The bearing assembly of this invention is of the type commonly referred to as a plain bearing. It comprises two bearing members having coengaging surfaces which slide rather than roll relative to one another. In the bearing assembly of this invention, the two coengaging surfaces are made, respectively, from a ceramic material and, at least in part, a solid organic lubricant material. Further, the solid organic lubricant can optionally be compounded with inorganic materials such as graphite, molybdenum disulfide, silver, boron nitrides, antimony, tungsten disulfide and the like. Generally, when present, such inorganic materials constitute about 1 to weight percent of the solid organic lubricant-containing material. The ceramic surface is provided by a thin coating of a ceramic material deposited or otherwise applied to a metal substrate, preferably one having a relatively high tensile strength in comparison to that of the ceramic, and a high resistance to corrosion such as titanium, a titanium base alloy, a ferrous alloy such as stainless steel, aluminum or an aluminum alloy. The combination of the ceramic surface and the surface containing at least in part a solid organic lubricant results in a dry bearing utilizing the inherent lubricity of the solid organic lubricant material and requiring no additional lubricant.
Bearings using certain solid organic lubricant materials have been known in the prior art. However, the unique combination of one member comprising at least in part a solid organic lubricant material mated with a second member having a ceramic surface and the unexpected advantages secured thereby has not heretofore been suggested. The mating of a bearing member made from, at least in part, a solid organic lubricant material with a bearing element of ceramic on a metal substrate, as fully described hereinafter, provides a bearing assembly which does not exhibit deleterious corrosion characteristics, is not easily susceptible to scoring and does not substantially deteriorate in other ways as present bearings do when subjected to adverse environments. The bearing assembly of this invention has also been found to be particularly advantageous over prior art bearings in that the metal used as the substrate for the ceramic coated bearing component can be made of one which can be lighter than steel and the use of such lighter metals would not normally be considered feasible in combination with a mated material, at least part of which is a solid organic lubricant. However, it has been observed that the hard ceramic coating is essentially completely compatible with such mating materials and that even though lighter metals employed would normally be expected to wear rapidly, the combination of the ceramic coated metal substrate bearing member and the bearing member containing, at least in part, a solid organic lubricant provides unexpected durability characteristics to the bearing assembly. It has further been found that the ceramic material having controlled finish characteristics provides a superior mating surface for the solid organic lubricant-containing material. In existing bearings utilizing a solid organic lubricant material interposed between a pair of metal bearing members there is, of course, the danger that should one metal bearing member wear through the solid organic lubricant material and contact the other, the two metals will seize, thus causing the bearing to immediately fail. This hazard is essentially eliminated by the present bearing arrangement since the hard ceramic surface of one of the bearing members of this invention does not exhibit any substantial tendency to cause undue or excessive wear of the solid organic lubricantcontaining bearing member. But even under highly unusual operating conditions where such wear might possibly occur, the ceramic surface would resist seizing with a backup metal, thus obviating an immediate failure of the bearing assembly.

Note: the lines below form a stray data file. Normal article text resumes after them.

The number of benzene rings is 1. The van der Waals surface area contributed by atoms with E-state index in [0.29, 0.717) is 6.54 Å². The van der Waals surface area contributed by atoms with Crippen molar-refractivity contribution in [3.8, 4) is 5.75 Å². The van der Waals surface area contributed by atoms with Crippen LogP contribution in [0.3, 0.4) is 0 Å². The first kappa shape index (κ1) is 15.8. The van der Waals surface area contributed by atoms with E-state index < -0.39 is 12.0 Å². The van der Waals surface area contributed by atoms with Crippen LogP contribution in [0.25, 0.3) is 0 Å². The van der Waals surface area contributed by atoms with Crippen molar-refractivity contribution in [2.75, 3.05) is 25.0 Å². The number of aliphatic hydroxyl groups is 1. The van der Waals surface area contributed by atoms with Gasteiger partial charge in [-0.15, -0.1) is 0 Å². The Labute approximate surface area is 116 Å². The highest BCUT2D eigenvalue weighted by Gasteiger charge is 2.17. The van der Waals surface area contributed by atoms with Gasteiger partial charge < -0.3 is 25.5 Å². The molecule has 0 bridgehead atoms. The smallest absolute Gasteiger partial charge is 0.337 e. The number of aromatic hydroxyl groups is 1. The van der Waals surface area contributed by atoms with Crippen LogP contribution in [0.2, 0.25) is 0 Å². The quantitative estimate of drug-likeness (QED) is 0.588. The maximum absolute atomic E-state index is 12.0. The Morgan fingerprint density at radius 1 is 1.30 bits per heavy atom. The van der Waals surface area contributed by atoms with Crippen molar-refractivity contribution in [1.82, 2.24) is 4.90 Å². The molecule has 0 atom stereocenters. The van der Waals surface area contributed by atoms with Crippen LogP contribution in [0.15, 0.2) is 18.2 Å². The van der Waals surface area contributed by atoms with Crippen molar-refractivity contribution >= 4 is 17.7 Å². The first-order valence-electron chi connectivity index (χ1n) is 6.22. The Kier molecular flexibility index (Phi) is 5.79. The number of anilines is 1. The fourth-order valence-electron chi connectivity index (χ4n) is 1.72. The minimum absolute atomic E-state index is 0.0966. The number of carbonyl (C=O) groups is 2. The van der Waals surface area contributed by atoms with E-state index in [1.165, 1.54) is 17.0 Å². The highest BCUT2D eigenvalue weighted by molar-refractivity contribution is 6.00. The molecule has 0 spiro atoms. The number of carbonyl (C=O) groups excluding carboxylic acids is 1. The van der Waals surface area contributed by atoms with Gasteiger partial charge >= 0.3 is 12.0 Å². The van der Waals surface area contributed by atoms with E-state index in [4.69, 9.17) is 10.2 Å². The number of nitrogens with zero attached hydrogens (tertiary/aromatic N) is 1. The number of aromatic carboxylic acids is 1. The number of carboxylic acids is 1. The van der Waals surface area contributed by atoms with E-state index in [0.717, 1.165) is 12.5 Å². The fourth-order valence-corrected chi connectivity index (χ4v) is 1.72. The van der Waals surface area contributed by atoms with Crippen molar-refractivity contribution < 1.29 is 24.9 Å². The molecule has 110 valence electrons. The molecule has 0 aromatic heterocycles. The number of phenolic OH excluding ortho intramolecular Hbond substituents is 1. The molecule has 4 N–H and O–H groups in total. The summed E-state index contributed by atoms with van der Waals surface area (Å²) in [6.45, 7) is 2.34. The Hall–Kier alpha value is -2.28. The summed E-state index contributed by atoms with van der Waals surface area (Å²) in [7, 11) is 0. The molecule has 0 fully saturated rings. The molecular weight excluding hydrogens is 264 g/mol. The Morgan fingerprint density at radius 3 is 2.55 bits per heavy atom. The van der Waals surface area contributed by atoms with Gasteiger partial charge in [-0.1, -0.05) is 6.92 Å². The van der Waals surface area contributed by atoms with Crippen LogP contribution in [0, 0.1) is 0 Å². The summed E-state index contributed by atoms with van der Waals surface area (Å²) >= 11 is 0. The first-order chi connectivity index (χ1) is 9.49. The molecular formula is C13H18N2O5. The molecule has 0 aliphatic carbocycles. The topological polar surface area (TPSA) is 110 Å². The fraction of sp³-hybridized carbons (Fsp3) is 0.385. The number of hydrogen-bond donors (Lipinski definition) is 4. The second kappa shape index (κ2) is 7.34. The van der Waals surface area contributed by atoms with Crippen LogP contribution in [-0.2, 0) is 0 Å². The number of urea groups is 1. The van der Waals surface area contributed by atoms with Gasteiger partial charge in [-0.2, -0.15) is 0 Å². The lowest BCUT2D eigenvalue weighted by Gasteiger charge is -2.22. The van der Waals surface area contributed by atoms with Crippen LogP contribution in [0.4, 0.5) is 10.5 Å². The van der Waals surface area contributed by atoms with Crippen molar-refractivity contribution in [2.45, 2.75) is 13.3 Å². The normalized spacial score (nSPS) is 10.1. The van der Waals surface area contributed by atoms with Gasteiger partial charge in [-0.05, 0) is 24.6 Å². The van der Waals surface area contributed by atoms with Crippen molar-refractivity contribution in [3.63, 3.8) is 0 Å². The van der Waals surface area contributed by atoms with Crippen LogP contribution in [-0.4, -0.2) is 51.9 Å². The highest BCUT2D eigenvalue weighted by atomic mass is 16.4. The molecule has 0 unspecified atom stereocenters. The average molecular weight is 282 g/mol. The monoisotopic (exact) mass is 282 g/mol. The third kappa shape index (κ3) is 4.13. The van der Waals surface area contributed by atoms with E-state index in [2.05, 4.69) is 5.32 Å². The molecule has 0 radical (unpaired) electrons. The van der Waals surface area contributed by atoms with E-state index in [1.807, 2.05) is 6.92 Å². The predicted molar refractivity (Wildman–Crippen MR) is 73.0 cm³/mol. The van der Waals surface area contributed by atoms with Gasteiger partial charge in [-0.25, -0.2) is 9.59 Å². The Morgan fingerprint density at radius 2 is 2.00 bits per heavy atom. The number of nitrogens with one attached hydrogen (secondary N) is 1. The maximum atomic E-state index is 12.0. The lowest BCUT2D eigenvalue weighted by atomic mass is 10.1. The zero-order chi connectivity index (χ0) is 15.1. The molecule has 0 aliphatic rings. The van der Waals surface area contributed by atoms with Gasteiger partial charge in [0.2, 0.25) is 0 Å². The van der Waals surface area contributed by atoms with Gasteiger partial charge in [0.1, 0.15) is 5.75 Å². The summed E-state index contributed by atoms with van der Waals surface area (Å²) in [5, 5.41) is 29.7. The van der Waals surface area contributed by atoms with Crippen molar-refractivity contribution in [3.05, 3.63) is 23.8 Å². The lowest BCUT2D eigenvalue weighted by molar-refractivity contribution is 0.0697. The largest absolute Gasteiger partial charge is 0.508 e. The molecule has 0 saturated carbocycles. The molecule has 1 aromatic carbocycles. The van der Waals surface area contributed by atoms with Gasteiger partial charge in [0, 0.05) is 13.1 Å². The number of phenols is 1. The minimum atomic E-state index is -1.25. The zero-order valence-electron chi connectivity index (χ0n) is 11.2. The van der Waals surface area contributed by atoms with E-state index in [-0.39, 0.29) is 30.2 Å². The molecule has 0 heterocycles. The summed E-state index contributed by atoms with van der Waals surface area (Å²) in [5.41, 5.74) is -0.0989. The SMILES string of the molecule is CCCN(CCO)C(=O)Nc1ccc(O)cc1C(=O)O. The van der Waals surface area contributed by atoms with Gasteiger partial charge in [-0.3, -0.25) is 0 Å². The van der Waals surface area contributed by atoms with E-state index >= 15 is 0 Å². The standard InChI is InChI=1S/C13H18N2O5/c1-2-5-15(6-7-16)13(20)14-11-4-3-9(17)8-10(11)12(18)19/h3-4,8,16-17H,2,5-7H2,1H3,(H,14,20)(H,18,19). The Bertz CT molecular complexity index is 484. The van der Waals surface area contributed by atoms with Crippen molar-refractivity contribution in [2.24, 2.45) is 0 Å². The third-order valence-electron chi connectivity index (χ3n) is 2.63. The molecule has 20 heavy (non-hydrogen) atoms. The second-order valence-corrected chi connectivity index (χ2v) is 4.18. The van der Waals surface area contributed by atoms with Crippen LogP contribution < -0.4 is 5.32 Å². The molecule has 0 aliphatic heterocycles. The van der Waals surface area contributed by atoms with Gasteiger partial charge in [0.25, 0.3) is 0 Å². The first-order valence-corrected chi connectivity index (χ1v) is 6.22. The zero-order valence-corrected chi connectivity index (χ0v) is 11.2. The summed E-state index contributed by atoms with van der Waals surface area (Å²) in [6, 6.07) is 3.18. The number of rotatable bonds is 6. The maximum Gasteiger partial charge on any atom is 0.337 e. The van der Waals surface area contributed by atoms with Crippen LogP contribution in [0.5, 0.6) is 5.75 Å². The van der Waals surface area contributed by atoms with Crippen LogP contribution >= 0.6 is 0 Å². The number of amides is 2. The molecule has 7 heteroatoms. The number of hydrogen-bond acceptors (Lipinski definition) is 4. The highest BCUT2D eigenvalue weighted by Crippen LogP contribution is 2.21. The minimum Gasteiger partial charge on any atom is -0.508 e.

The high wear resistance of the ceramic material reduces wear of the bearing parts and enables the parts to retain their initial shapes and dimensions over a long service life. The use of the thin ceramic coating on the metal substrate further reduces problems of fracturing,
chipping or otherwise breaking or damaging the ceramic material due to its relatively low tensile strength, the high strength metal substrate serving to carry the major portion of the tensile loads. That is, the high strength property of the substrate material is married to the low wear property of the ceramic material to produce a bearing having both low wear and high load carrying capability.
To produce this result it has been found that the ceramic coating must be sufficiently thin to permit slight deformation thereof, as a result of deformation of the substrate under load, without its fracturing, to achieve a transferal of the surface stresses, which would otherwise build up in the coating to the substrate. Furthermore, the tensile strength of the substrate must be within a particular range. If the tensile strength is too low, the substrate will not provide proper support or backing for the coating, and under load, the substrate will deform to too large an extent and cause fracture of the coatinglf the tensile strength of the substrate is too high, the substrate will not provide a proper cushioning effect, surface stresses will not be transferred to the substrate and the coating will fracture or otherwise fail as a result of such stresses. In particular, it is found that the tensile strength of the substrate should lie within the range of 35,000 to 250,000 psi to achieve a proper balance between the tendency of the coating to fracture as a result of deformation and the tendency of the coating to fracture as a result of surface stresses. Also, the coating must have a thickness ranging between 0.0005 to 0.010 inch, a